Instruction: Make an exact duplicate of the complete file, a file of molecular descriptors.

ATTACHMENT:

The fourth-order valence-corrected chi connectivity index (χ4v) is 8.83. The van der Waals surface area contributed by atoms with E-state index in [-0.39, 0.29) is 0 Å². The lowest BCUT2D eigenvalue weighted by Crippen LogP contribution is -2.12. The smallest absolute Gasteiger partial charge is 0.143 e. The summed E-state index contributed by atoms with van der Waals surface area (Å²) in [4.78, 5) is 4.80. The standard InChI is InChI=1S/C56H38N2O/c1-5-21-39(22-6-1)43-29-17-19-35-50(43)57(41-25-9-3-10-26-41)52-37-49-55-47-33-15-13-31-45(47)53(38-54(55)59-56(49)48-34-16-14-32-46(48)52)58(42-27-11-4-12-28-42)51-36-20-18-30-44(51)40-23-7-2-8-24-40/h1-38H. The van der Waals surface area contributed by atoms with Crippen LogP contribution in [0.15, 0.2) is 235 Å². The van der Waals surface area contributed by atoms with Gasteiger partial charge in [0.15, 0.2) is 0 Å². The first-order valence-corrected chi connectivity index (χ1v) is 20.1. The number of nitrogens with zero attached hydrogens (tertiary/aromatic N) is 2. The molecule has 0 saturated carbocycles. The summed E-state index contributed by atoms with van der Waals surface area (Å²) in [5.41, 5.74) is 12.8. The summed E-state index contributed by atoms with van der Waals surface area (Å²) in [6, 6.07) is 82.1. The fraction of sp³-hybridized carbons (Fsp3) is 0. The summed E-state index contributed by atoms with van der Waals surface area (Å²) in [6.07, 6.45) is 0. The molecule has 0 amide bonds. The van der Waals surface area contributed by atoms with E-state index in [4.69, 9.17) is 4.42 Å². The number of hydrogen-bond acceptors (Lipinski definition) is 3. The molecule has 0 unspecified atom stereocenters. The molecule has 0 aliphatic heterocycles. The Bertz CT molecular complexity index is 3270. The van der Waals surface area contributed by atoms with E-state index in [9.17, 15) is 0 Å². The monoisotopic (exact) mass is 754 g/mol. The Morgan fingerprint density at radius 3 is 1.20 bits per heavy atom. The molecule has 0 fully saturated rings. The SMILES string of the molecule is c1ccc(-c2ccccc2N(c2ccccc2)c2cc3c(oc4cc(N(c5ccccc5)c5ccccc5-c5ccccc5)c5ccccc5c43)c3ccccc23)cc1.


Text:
The fourth-order valence-corrected chi connectivity index (χ4v) is 8.83. The van der Waals surface area contributed by atoms with E-state index in [-0.39, 0.29) is 0 Å². The lowest BCUT2D eigenvalue weighted by Crippen LogP contribution is -2.12. The smallest absolute Gasteiger partial charge is 0.143 e. The summed E-state index contributed by atoms with van der Waals surface area (Å²) in [4.78, 5) is 4.80. The standard InChI is InChI=1S/C56H38N2O/c1-5-21-39(22-6-1)43-29-17-19-35-50(43)57(41-25-9-3-10-26-41)52-37-49-55-47-33-15-13-31-45(47)53(38-54(55)59-56(49)48-34-16-14-32-46(48)52)58(42-27-11-4-12-28-42)51-36-20-18-30-44(51)40-23-7-2-8-24-40/h1-38H. The van der Waals surface area contributed by atoms with Crippen LogP contribution in [0.15, 0.2) is 235 Å². The van der Waals surface area contributed by atoms with Gasteiger partial charge in [0.15, 0.2) is 0 Å². The first-order valence-corrected chi connectivity index (χ1v) is 20.1. The number of nitrogens with zero attached hydrogens (tertiary/aromatic N) is 2. The molecule has 0 saturated carbocycles. The summed E-state index contributed by atoms with van der Waals surface area (Å²) in [5.41, 5.74) is 12.8. The summed E-state index contributed by atoms with van der Waals surface area (Å²) in [6, 6.07) is 82.1. The fraction of sp³-hybridized carbons (Fsp3) is 0. The summed E-state index contributed by atoms with van der Waals surface area (Å²) in [6.07, 6.45) is 0. The molecule has 0 amide bonds. The van der Waals surface area contributed by atoms with E-state index in [4.69, 9.17) is 4.42 Å². The number of hydrogen-bond acceptors (Lipinski definition) is 3. The molecule has 0 unspecified atom stereocenters. The molecule has 0 aliphatic heterocycles. The Bertz CT molecular complexity index is 3270. The van der Waals surface area contributed by atoms with E-state index in [9.17, 15) is 0 Å². The monoisotopic (exact) mass is 754 g/mol. The Morgan fingerprint density at radius 3 is 1.20 bits per heavy atom. The molecule has 0 fully saturated rings. The SMILES string of the molecule is c1ccc(-c2ccccc2N(c2ccccc2)c2cc3c(oc4cc(N(c5ccccc5)c5ccccc5-c5ccccc5)c5ccccc5c43)c3ccccc23)cc1.